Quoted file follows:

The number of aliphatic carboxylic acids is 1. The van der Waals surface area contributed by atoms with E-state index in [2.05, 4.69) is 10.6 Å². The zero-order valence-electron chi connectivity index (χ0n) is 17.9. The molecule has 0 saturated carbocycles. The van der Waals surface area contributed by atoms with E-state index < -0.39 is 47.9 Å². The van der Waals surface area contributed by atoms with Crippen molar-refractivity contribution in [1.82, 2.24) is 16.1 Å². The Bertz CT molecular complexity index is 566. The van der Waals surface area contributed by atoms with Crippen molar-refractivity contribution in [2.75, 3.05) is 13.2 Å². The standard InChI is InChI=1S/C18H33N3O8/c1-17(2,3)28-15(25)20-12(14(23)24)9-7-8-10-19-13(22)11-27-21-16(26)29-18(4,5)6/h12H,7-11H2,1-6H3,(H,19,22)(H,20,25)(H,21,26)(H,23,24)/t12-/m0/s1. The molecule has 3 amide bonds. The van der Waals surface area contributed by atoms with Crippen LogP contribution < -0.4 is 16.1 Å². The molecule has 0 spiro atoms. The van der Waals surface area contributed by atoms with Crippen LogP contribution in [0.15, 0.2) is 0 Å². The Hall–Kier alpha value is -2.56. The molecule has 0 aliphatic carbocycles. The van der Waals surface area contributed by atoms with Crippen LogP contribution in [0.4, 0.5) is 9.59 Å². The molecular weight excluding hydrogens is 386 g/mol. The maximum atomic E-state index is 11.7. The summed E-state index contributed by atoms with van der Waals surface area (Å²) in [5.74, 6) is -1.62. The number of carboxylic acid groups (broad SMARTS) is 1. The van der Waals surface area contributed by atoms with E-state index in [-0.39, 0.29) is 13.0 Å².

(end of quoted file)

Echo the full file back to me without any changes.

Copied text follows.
The number of aliphatic carboxylic acids is 1. The van der Waals surface area contributed by atoms with E-state index in [2.05, 4.69) is 10.6 Å². The zero-order valence-electron chi connectivity index (χ0n) is 17.9. The molecule has 0 saturated carbocycles. The van der Waals surface area contributed by atoms with E-state index < -0.39 is 47.9 Å². The van der Waals surface area contributed by atoms with Crippen molar-refractivity contribution in [1.82, 2.24) is 16.1 Å². The Bertz CT molecular complexity index is 566. The van der Waals surface area contributed by atoms with Crippen molar-refractivity contribution in [2.75, 3.05) is 13.2 Å². The standard InChI is InChI=1S/C18H33N3O8/c1-17(2,3)28-15(25)20-12(14(23)24)9-7-8-10-19-13(22)11-27-21-16(26)29-18(4,5)6/h12H,7-11H2,1-6H3,(H,19,22)(H,20,25)(H,21,26)(H,23,24)/t12-/m0/s1. The molecule has 3 amide bonds. The van der Waals surface area contributed by atoms with Crippen LogP contribution < -0.4 is 16.1 Å². The molecule has 0 spiro atoms. The van der Waals surface area contributed by atoms with Crippen LogP contribution in [0.15, 0.2) is 0 Å². The Hall–Kier alpha value is -2.56. The molecule has 0 aliphatic carbocycles. The van der Waals surface area contributed by atoms with Crippen LogP contribution in [0.4, 0.5) is 9.59 Å². The molecular weight excluding hydrogens is 386 g/mol. The maximum atomic E-state index is 11.7. The summed E-state index contributed by atoms with van der Waals surface area (Å²) in [5.74, 6) is -1.62. The number of carboxylic acid groups (broad SMARTS) is 1. The van der Waals surface area contributed by atoms with E-state index in [-0.39, 0.29) is 13.0 Å².